However, as to the existence of organized groups who come up with clever schemes for altering the course of our mentality manipulated herds, have you not heard of the think tanks?

Who are these people? What do they do all day? Who pays them and why? I hope all their mixed messages got through enough to make your head to spin and go off balance. This is no time to be sure footed about anything.

That's where I come out - I don't know what happened, but I don't find what I've been told to be plausible - any more than the "single bullet theory".  Perhaps it was not fully planned out - maybe it was just a stroke of wonderful good luck that the neocons got exactly the kind of "Pearl Harbor" event they had hoped for.  For me there are too many questions in the official explanations, and I see no honest attempt to examine what happened.  Information abhors a vacuum, and therefore it shall be filled - with whatever.  
There are two groups that came out solidly on top from this whole 9/11-Iraq-was-it-a-conspiracy thing: Halliburton and the Saudi royal family. Me? No. I'm not suspicious. It all "just" happened, just like sh*t on a golden parachute happens.
WTC 7 was discussed here before.  I don't remember the specifics, but someone claimed that it fell at the acceleration of gravity thus indicating demolition.  Based on their numbers it actually fell quite a bit slower than gravity.  WTC 7 also was built on large transfer beams over previous utility facilities.  Failure of those beams would have doomed the superstructure.

It wouldn't surprise me if the neocons orchestrated 9-11 and told W to sit in a classroom until it was over, but the WTC 7 thing isn't very convincing.  The Pentagon stuff is a lot harder to ignore.

How about a little 'Spin of the Day'?
Center for Media and Democracy

By the authors of amongst other books:

Toxic Sludge is Good For You: Lies, Damn Lies and the Public Relations Industry

Weapons of Mass Deception: The Uses of Propaganda in Bush's War on Iraq

Trust Us, We're Experts: How Industry Manipulates Science and Gambles With Your Future

Wheres my million dollars ?

And your 'theory' explains the collapse of WTC7 exactly how?

The collapse of WTC & had exactly zero political impact, 98% or 99% of Americnas do not even know that it collapsed.  Therefore there is no reason for a "conspiracy" to knock it done.  A true "non-issue" except for structural engineers.

The question was "about collapse: which brings to mind WTC 1 & 2 fro well over 99% of the public.  My facts (and I stated verifable, scientific facts), explain the collapse of WTC ! & @.  I neither know or care and will not waste time considering the fate of an auxilary building in the complex.  Better things to do with my time.  Wish I had not wasted time responding as I hit "post".

Errr, so do you have a point?    Because the 1st time you talked about jet fuel beinging down buildings.

When asked to explain how jet fuel brings down WTC7, you state "you will not waste your time".  

Why not just come out and say "I got nothing" if you have to respond.

Because really, you have got nothing.  Other than hand waving.  And showing that you are part of the 99%.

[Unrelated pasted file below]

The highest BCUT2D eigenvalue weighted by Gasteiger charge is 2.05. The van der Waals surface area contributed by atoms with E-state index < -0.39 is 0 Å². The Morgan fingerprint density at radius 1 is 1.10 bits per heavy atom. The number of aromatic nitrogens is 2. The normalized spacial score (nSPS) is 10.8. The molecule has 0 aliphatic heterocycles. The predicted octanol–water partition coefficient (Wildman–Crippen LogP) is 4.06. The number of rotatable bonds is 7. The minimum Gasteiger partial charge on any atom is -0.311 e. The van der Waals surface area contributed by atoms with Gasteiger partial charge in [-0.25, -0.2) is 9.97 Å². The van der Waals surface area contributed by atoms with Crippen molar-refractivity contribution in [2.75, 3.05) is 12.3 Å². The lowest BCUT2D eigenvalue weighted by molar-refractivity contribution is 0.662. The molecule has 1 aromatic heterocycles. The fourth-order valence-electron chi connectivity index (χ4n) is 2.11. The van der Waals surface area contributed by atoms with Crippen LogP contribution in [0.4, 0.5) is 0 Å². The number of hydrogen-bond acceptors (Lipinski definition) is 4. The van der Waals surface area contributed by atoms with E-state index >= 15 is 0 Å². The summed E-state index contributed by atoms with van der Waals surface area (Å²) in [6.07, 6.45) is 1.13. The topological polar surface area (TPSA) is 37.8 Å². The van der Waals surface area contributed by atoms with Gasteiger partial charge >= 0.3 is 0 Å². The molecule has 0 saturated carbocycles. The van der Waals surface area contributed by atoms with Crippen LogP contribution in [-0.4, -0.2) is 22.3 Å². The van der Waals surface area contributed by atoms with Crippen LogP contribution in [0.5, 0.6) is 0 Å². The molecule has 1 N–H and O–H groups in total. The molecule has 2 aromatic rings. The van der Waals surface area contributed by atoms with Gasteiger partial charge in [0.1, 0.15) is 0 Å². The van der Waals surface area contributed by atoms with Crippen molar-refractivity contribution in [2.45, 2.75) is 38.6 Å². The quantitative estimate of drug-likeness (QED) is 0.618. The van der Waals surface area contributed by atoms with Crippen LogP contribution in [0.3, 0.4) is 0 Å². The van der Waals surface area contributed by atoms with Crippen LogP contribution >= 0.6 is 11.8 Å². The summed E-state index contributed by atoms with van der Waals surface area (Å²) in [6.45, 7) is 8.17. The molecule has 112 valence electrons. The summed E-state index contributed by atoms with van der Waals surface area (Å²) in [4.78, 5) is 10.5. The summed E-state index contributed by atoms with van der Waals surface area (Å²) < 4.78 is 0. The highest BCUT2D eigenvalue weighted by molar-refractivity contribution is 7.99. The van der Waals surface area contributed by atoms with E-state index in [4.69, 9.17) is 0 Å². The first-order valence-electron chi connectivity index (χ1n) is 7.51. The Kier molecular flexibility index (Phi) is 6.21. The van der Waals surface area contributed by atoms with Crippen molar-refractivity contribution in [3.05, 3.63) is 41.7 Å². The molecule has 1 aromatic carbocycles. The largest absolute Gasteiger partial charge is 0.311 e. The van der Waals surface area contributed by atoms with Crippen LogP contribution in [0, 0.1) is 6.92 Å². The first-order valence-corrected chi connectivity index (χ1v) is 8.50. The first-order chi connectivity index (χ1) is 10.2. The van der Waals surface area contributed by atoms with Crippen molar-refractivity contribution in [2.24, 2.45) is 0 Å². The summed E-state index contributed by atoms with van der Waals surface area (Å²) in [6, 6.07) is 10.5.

My first post was about the WTC that mattered, the "Twin Towers".  The 767s crashing into these two buildings had a profound impact on US public opinion and policy.

The interaction of jet fuel and the weakening of the structural steel certianly was a critical factor in their collapse.  I looked at the forensic engineering when it came  out and was quite convinced.

I simply do not care, and neither does anyone else, why WTC 7 collapsed because it makes no difference why it collapsed except to structural engineers.  I am sure that there is a good structural reason for this meaningless building collapse.  It was certainly not a conspriacy since no one knows aor cares except speciality engineers.  Not a topic worthy of time or consideration.

Niether do I particularly care about the particulars of the damage to the PATH station (which did impact the NYC economy).

BTW, Why did the Coliseum Theater fire do so much damage ?

That question is more imprtant to me than WTC 7.

My first post was about the WTC that mattered,

WTC 7 matters to the insurance company, to the people who had pending investigations or business with:
Salomon Smith Barney    
Provident Financial Management,
American Express Bank International,
U.S. Secret Service,
Standard Chartered Bank,
Securities & Exchange Commission,
United States Equal Opportunity Commission,
NAIC Securities,
ITT Hartford Insurance Group,
First State Management Group, Inc,
Federal Home Loan Bank,
Internal Revenue Service Regional Council (for how could they be proven innocent with the evidence destroyed)

The people who have to reconstruct whatever records that were destroyed must care bout the extra work.   People who had pending trades must care.

I am sure that there is a good structural reason for this meaningless building collapse.

And yet you can't be bothered to ponder WHY.   Huh.  

It was certainly not a conspriacy

Yea, the events of Sept 11th 2001 were NOT a conspiracy.  In fact, the 19 hijackers were NOT involved in a conspiracy - they were just a group of guys who never met before, all showed up on planes with box cutters, and just all had a hankering to take over a plane, then due to poor piolting, flew 'em into buildings or corn fields.

since no one knows aor cares except speciality engineers.  Not a topic worthy of time or consideration.

Oh, wait.   Its not a conspiracy because "no one knows aor cares"?

The 10 of 19 hijackers (with high probability) did not know about WTC 7 except in the sense that they wanted to fly high enough to avoid the lower buildings and hit their targets, WTC 1 & 2.